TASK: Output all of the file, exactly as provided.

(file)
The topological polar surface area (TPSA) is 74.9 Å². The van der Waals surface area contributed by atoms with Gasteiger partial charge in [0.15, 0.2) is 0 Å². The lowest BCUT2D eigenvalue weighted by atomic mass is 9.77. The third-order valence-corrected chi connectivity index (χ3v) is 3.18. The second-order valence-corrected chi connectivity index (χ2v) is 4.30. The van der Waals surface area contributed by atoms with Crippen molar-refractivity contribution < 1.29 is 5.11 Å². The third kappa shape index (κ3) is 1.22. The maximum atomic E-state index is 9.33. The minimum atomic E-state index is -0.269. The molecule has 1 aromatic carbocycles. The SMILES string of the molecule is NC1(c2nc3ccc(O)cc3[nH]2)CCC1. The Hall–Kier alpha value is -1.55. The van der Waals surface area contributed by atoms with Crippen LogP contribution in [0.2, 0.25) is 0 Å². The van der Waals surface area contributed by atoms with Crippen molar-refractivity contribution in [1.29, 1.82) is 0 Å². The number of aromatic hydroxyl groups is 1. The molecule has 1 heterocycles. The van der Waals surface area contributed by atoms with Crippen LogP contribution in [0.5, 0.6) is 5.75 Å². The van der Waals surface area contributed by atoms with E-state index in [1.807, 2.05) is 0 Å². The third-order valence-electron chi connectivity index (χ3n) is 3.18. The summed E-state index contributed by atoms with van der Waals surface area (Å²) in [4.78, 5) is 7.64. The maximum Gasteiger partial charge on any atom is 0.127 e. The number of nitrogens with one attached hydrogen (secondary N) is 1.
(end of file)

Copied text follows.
The topological polar surface area (TPSA) is 74.9 Å². The van der Waals surface area contributed by atoms with Gasteiger partial charge in [0.15, 0.2) is 0 Å². The lowest BCUT2D eigenvalue weighted by atomic mass is 9.77. The third-order valence-corrected chi connectivity index (χ3v) is 3.18. The second-order valence-corrected chi connectivity index (χ2v) is 4.30. The van der Waals surface area contributed by atoms with Crippen molar-refractivity contribution < 1.29 is 5.11 Å². The third kappa shape index (κ3) is 1.22. The maximum atomic E-state index is 9.33. The minimum atomic E-state index is -0.269. The molecule has 1 aromatic carbocycles. The SMILES string of the molecule is NC1(c2nc3ccc(O)cc3[nH]2)CCC1. The Hall–Kier alpha value is -1.55. The van der Waals surface area contributed by atoms with Crippen LogP contribution in [0.2, 0.25) is 0 Å². The van der Waals surface area contributed by atoms with Crippen molar-refractivity contribution in [1.29, 1.82) is 0 Å². The number of aromatic hydroxyl groups is 1. The molecule has 1 heterocycles. The van der Waals surface area contributed by atoms with Crippen LogP contribution in [0.5, 0.6) is 5.75 Å². The van der Waals surface area contributed by atoms with E-state index in [1.807, 2.05) is 0 Å². The third-order valence-electron chi connectivity index (χ3n) is 3.18. The summed E-state index contributed by atoms with van der Waals surface area (Å²) in [4.78, 5) is 7.64. The maximum Gasteiger partial charge on any atom is 0.127 e. The number of nitrogens with one attached hydrogen (secondary N) is 1.